I love all the quotes here. They demonstrate the value and importance of nurturing enquiring minds, and give some useful pointers into how to do it – not least harnessing the power of libraries and librarians.

  • ‘I think, at a child’s birth, if a mother could ask a fairy godmother to endow it with the most useful gift, that gift would be curiosity.’ Eleanor Roosevelt
  • ‘Curiosity is the engine of achievement.’ Ken Robinson
  • ‘The most reliable predictor of achievement is a hungry mind.’ Sophie von Stumm
  • ‘The mind is not a vessel to be filled, but a fire to be ignited.’ Plutarch
  • ‘Reading for information is about thinking, wondering, and sometimes understanding, with the ever-present possibility of being unsettled.’ Margaret Meek
  • ‘If we are to motivate children to go through the research process, then we must ensure that their curiosity is stimulated, by exposing them to new information or ideas that cause them to want to know more.’ Jeni Riley and David Reedy
  • ‘It is not the answer that enlightens but the question.’ Eugène Ionescu
  • ‘The essential move in learning is to transform information to understanding.’ Margaret Meek
  • ‘Libraries offer the arsenal in the war of understanding.’ Mal Peet
  • ‘Librarians open up the world. Knowledge is useless if you don’t even know where to begin to look. How much more can you discover when someone can point you in the right direction, when someone can maybe even give you a treasure map, to places you may not have even thought you were allowed to go? This is what librarians do.’ Patrick Ness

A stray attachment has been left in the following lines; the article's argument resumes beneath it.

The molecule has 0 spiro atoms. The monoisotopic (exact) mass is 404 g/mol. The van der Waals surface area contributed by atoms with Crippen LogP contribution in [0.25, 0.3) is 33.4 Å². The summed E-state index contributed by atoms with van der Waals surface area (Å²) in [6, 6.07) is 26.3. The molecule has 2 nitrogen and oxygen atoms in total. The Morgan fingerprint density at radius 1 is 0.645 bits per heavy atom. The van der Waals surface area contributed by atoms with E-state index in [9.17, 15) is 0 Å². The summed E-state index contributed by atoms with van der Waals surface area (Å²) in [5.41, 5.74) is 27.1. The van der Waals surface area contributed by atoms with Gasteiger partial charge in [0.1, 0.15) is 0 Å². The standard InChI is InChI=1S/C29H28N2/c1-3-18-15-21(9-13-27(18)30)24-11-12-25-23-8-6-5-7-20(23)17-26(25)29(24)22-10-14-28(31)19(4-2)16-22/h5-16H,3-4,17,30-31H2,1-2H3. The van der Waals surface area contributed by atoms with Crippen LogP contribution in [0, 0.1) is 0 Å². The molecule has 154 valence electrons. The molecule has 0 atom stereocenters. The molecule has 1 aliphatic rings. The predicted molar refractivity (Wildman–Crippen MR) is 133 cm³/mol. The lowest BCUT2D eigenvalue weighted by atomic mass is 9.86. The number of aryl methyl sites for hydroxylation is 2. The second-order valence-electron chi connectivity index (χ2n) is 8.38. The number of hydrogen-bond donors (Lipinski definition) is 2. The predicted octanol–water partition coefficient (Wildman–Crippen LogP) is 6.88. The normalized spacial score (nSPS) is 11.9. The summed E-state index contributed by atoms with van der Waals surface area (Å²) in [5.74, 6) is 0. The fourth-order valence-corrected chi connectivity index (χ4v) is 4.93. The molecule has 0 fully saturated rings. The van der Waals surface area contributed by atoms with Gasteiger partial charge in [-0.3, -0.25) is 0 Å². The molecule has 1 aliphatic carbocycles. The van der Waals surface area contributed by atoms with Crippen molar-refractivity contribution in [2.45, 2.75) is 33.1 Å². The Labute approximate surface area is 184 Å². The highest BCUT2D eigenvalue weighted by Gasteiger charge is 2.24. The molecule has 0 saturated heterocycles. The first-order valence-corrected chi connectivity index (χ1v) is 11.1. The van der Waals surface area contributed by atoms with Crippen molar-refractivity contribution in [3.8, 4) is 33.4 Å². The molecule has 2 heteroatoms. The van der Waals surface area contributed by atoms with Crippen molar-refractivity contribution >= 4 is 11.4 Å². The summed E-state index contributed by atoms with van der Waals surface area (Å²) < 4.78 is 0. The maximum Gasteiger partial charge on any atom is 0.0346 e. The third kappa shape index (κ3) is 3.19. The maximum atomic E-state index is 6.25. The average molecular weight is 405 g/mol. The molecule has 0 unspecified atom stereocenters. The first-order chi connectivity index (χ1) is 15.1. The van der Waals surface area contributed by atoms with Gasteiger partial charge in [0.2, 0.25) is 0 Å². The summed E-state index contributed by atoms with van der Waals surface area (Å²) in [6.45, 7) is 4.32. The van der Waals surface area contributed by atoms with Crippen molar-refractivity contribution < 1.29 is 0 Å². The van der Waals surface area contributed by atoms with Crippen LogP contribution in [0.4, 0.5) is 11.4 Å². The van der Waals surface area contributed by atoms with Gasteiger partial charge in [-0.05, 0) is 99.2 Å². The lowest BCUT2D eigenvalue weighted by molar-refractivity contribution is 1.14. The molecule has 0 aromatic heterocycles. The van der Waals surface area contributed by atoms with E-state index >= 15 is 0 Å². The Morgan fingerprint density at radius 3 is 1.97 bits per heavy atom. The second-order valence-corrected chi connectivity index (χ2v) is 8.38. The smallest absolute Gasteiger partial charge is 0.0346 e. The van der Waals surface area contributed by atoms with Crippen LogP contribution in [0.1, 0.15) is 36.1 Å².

• ‘The more that you read, the more things you will know. The more that you learn, the more places you’ll go.’ Dr Seuss

Friday, 7 July 2017

School libraries and librarians and their importance

new milton bus

This is the fabulous library at New Milton Primary School.

I believe passionately in the value of school libraries and librarians. In the last couple of years a number of schools have made their librarians redundant, a truly shocking act that will have long-term consequences for children’s reading and wider learning. Budgets for libraries have diminished drastically in all too many schools, again something that will have a big negative effect.

Last week saw the publication of a valuable literature review of school libraries, exploring current provision in the UK and evidence of school library impact. It demonstrates clearly the benefits of an effective school library and librarian in relation to reading skills and enjoyment; wider attainment; attitudes to learning; resilience; independence; self-esteem. There is a useful run-down of the elements of good school libraries. (Librarians come top of the list.)

For those who haven’t seen it, this is an excellent outline of the role of the school librarian by Alison Tarrant, School Librarian of the Year 2016.